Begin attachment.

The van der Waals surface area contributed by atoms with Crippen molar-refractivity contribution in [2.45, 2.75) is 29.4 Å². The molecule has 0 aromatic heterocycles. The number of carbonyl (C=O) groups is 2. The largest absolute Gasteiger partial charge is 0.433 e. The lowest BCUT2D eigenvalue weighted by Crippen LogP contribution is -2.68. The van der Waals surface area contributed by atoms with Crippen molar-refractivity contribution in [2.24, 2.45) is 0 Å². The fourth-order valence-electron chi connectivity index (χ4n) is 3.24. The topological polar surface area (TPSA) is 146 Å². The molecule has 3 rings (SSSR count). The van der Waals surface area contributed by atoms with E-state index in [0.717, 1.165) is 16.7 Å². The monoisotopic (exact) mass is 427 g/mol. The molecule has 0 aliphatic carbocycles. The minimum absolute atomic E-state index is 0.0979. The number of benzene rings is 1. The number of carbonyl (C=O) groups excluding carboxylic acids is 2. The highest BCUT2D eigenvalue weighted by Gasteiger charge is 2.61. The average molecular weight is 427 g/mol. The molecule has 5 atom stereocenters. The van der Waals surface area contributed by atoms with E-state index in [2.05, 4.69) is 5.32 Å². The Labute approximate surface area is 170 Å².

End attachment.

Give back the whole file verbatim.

The van der Waals surface area contributed by atoms with Crippen molar-refractivity contribution in [2.45, 2.75) is 29.4 Å². The molecule has 0 aromatic heterocycles. The number of carbonyl (C=O) groups is 2. The largest absolute Gasteiger partial charge is 0.433 e. The lowest BCUT2D eigenvalue weighted by Crippen LogP contribution is -2.68. The van der Waals surface area contributed by atoms with Crippen molar-refractivity contribution in [2.24, 2.45) is 0 Å². The fourth-order valence-electron chi connectivity index (χ4n) is 3.24. The topological polar surface area (TPSA) is 146 Å². The molecule has 3 rings (SSSR count). The van der Waals surface area contributed by atoms with E-state index in [0.717, 1.165) is 16.7 Å². The monoisotopic (exact) mass is 427 g/mol. The molecule has 0 aliphatic carbocycles. The minimum absolute atomic E-state index is 0.0979. The number of benzene rings is 1. The number of carbonyl (C=O) groups excluding carboxylic acids is 2. The highest BCUT2D eigenvalue weighted by Gasteiger charge is 2.61. The average molecular weight is 427 g/mol. The molecule has 5 atom stereocenters. The van der Waals surface area contributed by atoms with E-state index in [2.05, 4.69) is 5.32 Å². The Labute approximate surface area is 170 Å².